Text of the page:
Jarrod Birmingham releases fifth album with party in Victoria
June 20, 2010 at 1:20 a.m.
It's been four years since Jarrod Birmingham's last album was released, but in some ways it feels like a lifetime ago to the Victoria musician.
Birmingham has had his fair share of ups and downs since his 2006 album, "No Apologies," was released.
The result of that bumpy road, however, is his best album to date, he said. Birmingham's fifth album, "Jesus and Johnny Cash," hits local stores on Tuesday.
"It's by far the best I've ever done. It's more mature. There's no mad songs, I'm not flipping anyone off. It's a regular life CD," he added. "With this one, I spoke more with my heart than my mind."
There's also humor sprinkled throughout the album.
"So often with emotions, we only think of the dark, deep side. But there's a lighter side to emotions and I laugh a bit at myself on this one," he said.
After finding national success and critical acclaim from hits such as "Like My Daddy Did" and "If You Don't Like Me" and being compared to country legends such as Waylon Jennings, Birmingham traveled the world touring, including entertaining U.S. troops in Middle Eastern war zones.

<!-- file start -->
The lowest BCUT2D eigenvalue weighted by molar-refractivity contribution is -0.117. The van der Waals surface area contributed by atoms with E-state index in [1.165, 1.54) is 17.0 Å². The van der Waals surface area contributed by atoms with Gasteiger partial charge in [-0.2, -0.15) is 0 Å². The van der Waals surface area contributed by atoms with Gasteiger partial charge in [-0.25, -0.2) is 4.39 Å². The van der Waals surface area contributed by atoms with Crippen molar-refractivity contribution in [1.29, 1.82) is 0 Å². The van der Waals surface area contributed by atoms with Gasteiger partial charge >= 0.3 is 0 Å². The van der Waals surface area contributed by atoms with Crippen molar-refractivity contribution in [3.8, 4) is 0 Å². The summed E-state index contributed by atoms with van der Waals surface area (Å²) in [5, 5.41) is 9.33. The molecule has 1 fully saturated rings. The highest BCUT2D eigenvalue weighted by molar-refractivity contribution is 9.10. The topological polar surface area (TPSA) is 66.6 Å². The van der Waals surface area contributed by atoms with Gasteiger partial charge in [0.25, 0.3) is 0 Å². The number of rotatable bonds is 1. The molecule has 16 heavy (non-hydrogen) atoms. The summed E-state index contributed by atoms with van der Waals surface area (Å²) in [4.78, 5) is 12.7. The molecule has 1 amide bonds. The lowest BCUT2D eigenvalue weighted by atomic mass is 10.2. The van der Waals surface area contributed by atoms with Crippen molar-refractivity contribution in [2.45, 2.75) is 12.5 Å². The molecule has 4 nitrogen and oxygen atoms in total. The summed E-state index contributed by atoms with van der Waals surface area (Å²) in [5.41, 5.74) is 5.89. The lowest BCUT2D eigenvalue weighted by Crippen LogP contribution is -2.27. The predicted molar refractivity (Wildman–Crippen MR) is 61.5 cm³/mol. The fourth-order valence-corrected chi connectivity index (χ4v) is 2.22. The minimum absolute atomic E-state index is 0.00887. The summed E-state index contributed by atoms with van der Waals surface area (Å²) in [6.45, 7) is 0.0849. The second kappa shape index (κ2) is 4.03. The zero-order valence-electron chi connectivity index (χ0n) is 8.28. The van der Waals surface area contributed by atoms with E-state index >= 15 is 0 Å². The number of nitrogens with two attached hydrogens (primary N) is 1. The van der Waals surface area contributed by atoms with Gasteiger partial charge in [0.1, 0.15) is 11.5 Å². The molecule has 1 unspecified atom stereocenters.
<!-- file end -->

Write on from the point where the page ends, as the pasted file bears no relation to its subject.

Eventually, the lifestyle took its toll and Birmingham decided to step back and take some time off to re-evaluate the direction his life was going, he said.
Now he is back and better than ever.
"I'm in a real good place right now. I've lost a lot, but I've gained a lot," he said. "My mind is clear."
He's also in a really good place creatively right now, he added. One of the songs on the new album, "December Gone," sums up the last four years of Birmingham's life and is his favorite song he's ever written.
"It's hard to pick a favorite because each song is like a kid, but that one is probably my favorite song I've ever done. And that's hard to say," he said. "I think with that song I said what I wanted to say in the most complete way. I wouldn't change anything about it."
Birmingham also pulled in some other heavy hitter musicians to feature on the album, including a duet with Kevin Fowler and another with Chris Wall.
While the album will be released on a national scale this week, Victorians will get first shot at picking up the CD on Tuesday. Birmingham is throwing a CD release party that evening at Hastings for the public.
And just who will be first in line Tuesday to buy the "Jesus and Johnny Cash" album? Well, that would be Birmingham himself.
"It's a superstition I have. I always like to buy the first copy of a new album at a record store. I feel it gets the ball rolling," he said. "And if I can't say I'd buy it, then what's the point?"